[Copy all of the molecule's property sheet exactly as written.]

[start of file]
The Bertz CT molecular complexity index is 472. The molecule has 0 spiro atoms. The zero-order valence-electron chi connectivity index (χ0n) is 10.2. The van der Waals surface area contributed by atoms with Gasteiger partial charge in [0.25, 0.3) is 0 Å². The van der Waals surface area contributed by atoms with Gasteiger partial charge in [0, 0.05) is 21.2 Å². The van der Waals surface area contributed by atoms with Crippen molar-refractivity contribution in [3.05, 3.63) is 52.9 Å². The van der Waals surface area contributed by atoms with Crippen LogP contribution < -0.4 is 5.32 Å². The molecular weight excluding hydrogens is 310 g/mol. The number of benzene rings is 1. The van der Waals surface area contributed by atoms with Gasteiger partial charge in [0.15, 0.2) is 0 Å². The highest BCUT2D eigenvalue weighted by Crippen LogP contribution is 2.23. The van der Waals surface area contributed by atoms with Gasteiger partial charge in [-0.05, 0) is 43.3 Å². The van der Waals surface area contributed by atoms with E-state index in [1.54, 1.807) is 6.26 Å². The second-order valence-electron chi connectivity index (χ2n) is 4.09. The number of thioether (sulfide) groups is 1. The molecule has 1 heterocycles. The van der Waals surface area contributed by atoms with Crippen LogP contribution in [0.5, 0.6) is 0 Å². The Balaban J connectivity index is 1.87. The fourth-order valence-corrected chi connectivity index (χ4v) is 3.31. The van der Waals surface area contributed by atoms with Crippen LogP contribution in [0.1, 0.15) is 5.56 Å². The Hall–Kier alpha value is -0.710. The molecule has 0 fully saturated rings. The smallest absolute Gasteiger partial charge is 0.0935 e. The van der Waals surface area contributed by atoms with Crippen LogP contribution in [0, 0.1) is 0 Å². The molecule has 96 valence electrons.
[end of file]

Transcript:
The Bertz CT molecular complexity index is 472. The molecule has 0 spiro atoms. The zero-order valence-electron chi connectivity index (χ0n) is 10.2. The van der Waals surface area contributed by atoms with Gasteiger partial charge in [0.25, 0.3) is 0 Å². The van der Waals surface area contributed by atoms with Gasteiger partial charge in [0, 0.05) is 21.2 Å². The van der Waals surface area contributed by atoms with Crippen molar-refractivity contribution in [3.05, 3.63) is 52.9 Å². The van der Waals surface area contributed by atoms with Crippen LogP contribution < -0.4 is 5.32 Å². The molecular weight excluding hydrogens is 310 g/mol. The number of benzene rings is 1. The van der Waals surface area contributed by atoms with Gasteiger partial charge in [0.15, 0.2) is 0 Å². The highest BCUT2D eigenvalue weighted by Crippen LogP contribution is 2.23. The van der Waals surface area contributed by atoms with Gasteiger partial charge in [-0.05, 0) is 43.3 Å². The van der Waals surface area contributed by atoms with E-state index in [1.54, 1.807) is 6.26 Å². The second-order valence-electron chi connectivity index (χ2n) is 4.09. The number of thioether (sulfide) groups is 1. The molecule has 1 heterocycles. The van der Waals surface area contributed by atoms with Crippen LogP contribution in [0.5, 0.6) is 0 Å². The Balaban J connectivity index is 1.87. The fourth-order valence-corrected chi connectivity index (χ4v) is 3.31. The van der Waals surface area contributed by atoms with Crippen LogP contribution in [0.1, 0.15) is 5.56 Å². The Hall–Kier alpha value is -0.710. The molecule has 0 fully saturated rings. The smallest absolute Gasteiger partial charge is 0.0935 e. The van der Waals surface area contributed by atoms with Crippen LogP contribution in [0, 0.1) is 0 Å². The molecule has 96 valence electrons.